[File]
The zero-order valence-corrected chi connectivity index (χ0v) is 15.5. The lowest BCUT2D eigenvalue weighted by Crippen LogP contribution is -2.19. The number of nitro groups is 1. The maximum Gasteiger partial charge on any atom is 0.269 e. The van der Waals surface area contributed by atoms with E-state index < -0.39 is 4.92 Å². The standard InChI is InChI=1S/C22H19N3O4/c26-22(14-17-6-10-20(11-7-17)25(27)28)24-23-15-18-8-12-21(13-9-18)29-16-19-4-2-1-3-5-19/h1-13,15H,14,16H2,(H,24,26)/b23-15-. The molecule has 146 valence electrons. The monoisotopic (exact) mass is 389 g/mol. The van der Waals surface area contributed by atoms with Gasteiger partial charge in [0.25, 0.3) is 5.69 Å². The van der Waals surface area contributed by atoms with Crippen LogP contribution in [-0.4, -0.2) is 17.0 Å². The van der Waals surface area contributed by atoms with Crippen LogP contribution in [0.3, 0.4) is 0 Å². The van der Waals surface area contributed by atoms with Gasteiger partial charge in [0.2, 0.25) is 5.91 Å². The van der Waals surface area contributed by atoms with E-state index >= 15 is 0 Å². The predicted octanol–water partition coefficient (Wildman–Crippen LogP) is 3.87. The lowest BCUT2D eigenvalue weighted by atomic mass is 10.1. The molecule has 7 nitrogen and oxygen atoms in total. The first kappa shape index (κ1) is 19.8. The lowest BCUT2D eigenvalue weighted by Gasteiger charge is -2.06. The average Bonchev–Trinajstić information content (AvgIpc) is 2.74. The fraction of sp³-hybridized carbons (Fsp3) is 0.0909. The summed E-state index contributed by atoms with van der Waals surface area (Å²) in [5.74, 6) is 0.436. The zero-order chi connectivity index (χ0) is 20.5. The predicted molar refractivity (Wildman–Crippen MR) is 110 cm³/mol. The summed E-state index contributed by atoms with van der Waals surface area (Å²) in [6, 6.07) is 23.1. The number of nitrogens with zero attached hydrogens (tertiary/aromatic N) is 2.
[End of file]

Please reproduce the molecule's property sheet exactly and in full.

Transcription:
The zero-order valence-corrected chi connectivity index (χ0v) is 15.5. The lowest BCUT2D eigenvalue weighted by Crippen LogP contribution is -2.19. The number of nitro groups is 1. The maximum Gasteiger partial charge on any atom is 0.269 e. The van der Waals surface area contributed by atoms with E-state index < -0.39 is 4.92 Å². The standard InChI is InChI=1S/C22H19N3O4/c26-22(14-17-6-10-20(11-7-17)25(27)28)24-23-15-18-8-12-21(13-9-18)29-16-19-4-2-1-3-5-19/h1-13,15H,14,16H2,(H,24,26)/b23-15-. The molecule has 146 valence electrons. The monoisotopic (exact) mass is 389 g/mol. The van der Waals surface area contributed by atoms with Gasteiger partial charge in [0.25, 0.3) is 5.69 Å². The van der Waals surface area contributed by atoms with Crippen LogP contribution in [-0.4, -0.2) is 17.0 Å². The van der Waals surface area contributed by atoms with Crippen LogP contribution in [0.3, 0.4) is 0 Å². The van der Waals surface area contributed by atoms with Gasteiger partial charge in [0.2, 0.25) is 5.91 Å². The van der Waals surface area contributed by atoms with E-state index >= 15 is 0 Å². The predicted octanol–water partition coefficient (Wildman–Crippen LogP) is 3.87. The lowest BCUT2D eigenvalue weighted by atomic mass is 10.1. The molecule has 7 nitrogen and oxygen atoms in total. The first kappa shape index (κ1) is 19.8. The lowest BCUT2D eigenvalue weighted by Gasteiger charge is -2.06. The average Bonchev–Trinajstić information content (AvgIpc) is 2.74. The fraction of sp³-hybridized carbons (Fsp3) is 0.0909. The summed E-state index contributed by atoms with van der Waals surface area (Å²) in [5.74, 6) is 0.436. The zero-order chi connectivity index (χ0) is 20.5. The predicted molar refractivity (Wildman–Crippen MR) is 110 cm³/mol. The summed E-state index contributed by atoms with van der Waals surface area (Å²) in [6, 6.07) is 23.1. The number of nitrogens with zero attached hydrogens (tertiary/aromatic N) is 2.